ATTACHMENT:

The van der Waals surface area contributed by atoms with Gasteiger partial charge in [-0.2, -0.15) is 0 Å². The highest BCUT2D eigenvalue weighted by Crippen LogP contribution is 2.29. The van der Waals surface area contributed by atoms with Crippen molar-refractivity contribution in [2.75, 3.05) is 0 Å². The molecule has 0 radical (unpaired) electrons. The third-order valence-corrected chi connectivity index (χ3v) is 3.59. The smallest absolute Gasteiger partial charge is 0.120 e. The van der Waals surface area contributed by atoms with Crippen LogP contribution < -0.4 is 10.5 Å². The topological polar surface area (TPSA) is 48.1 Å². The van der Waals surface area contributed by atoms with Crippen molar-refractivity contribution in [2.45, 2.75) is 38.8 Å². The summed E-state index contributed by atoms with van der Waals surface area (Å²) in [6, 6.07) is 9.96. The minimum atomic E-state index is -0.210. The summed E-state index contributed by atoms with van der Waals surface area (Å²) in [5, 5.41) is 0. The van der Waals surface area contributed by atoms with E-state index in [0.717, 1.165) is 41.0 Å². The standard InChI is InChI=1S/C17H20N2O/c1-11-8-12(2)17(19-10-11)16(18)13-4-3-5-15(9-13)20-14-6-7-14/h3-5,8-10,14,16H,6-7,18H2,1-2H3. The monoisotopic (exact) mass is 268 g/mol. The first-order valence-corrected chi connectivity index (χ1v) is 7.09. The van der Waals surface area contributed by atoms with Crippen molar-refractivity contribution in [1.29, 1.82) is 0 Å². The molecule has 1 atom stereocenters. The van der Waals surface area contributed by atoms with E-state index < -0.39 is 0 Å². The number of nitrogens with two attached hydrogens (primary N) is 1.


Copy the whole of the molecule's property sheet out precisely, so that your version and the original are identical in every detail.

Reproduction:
The van der Waals surface area contributed by atoms with Gasteiger partial charge in [-0.2, -0.15) is 0 Å². The highest BCUT2D eigenvalue weighted by Crippen LogP contribution is 2.29. The van der Waals surface area contributed by atoms with Crippen molar-refractivity contribution in [2.75, 3.05) is 0 Å². The molecule has 0 radical (unpaired) electrons. The third-order valence-corrected chi connectivity index (χ3v) is 3.59. The smallest absolute Gasteiger partial charge is 0.120 e. The van der Waals surface area contributed by atoms with Crippen LogP contribution < -0.4 is 10.5 Å². The topological polar surface area (TPSA) is 48.1 Å². The van der Waals surface area contributed by atoms with Crippen molar-refractivity contribution in [2.45, 2.75) is 38.8 Å². The summed E-state index contributed by atoms with van der Waals surface area (Å²) in [6, 6.07) is 9.96. The minimum atomic E-state index is -0.210. The summed E-state index contributed by atoms with van der Waals surface area (Å²) in [5, 5.41) is 0. The van der Waals surface area contributed by atoms with E-state index in [0.717, 1.165) is 41.0 Å². The standard InChI is InChI=1S/C17H20N2O/c1-11-8-12(2)17(19-10-11)16(18)13-4-3-5-15(9-13)20-14-6-7-14/h3-5,8-10,14,16H,6-7,18H2,1-2H3. The monoisotopic (exact) mass is 268 g/mol. The first-order valence-corrected chi connectivity index (χ1v) is 7.09. The van der Waals surface area contributed by atoms with Crippen molar-refractivity contribution in [1.29, 1.82) is 0 Å². The molecule has 1 atom stereocenters. The van der Waals surface area contributed by atoms with E-state index < -0.39 is 0 Å². The number of nitrogens with two attached hydrogens (primary N) is 1.